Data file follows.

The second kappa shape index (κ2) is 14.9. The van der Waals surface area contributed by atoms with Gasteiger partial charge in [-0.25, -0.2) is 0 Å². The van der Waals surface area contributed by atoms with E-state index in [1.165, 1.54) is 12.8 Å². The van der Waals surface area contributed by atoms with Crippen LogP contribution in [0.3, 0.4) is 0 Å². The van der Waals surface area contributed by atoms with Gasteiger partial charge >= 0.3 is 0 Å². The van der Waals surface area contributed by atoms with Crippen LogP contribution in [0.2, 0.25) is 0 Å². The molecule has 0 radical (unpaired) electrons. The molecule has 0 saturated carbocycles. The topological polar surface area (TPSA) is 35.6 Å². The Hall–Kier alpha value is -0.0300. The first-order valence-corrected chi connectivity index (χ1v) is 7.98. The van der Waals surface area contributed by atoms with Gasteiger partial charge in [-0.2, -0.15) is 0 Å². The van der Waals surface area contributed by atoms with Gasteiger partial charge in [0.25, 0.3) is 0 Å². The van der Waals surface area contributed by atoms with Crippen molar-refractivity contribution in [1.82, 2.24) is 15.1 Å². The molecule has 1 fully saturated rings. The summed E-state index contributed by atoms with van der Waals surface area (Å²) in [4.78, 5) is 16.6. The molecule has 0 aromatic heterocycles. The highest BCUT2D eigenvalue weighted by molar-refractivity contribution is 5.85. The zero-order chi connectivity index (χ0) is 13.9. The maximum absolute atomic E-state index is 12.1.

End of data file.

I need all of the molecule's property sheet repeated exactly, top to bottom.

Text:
The second kappa shape index (κ2) is 14.9. The van der Waals surface area contributed by atoms with Gasteiger partial charge in [-0.25, -0.2) is 0 Å². The van der Waals surface area contributed by atoms with E-state index in [1.165, 1.54) is 12.8 Å². The van der Waals surface area contributed by atoms with Crippen LogP contribution in [0.3, 0.4) is 0 Å². The van der Waals surface area contributed by atoms with Gasteiger partial charge >= 0.3 is 0 Å². The van der Waals surface area contributed by atoms with Crippen LogP contribution in [0.2, 0.25) is 0 Å². The molecule has 0 radical (unpaired) electrons. The molecule has 0 saturated carbocycles. The topological polar surface area (TPSA) is 35.6 Å². The Hall–Kier alpha value is -0.0300. The first-order valence-corrected chi connectivity index (χ1v) is 7.98. The van der Waals surface area contributed by atoms with Gasteiger partial charge in [-0.2, -0.15) is 0 Å². The van der Waals surface area contributed by atoms with Gasteiger partial charge in [0.25, 0.3) is 0 Å². The van der Waals surface area contributed by atoms with Crippen molar-refractivity contribution in [1.82, 2.24) is 15.1 Å². The molecule has 1 fully saturated rings. The summed E-state index contributed by atoms with van der Waals surface area (Å²) in [4.78, 5) is 16.6. The molecule has 0 aromatic heterocycles. The highest BCUT2D eigenvalue weighted by molar-refractivity contribution is 5.85. The zero-order chi connectivity index (χ0) is 13.9. The maximum absolute atomic E-state index is 12.1.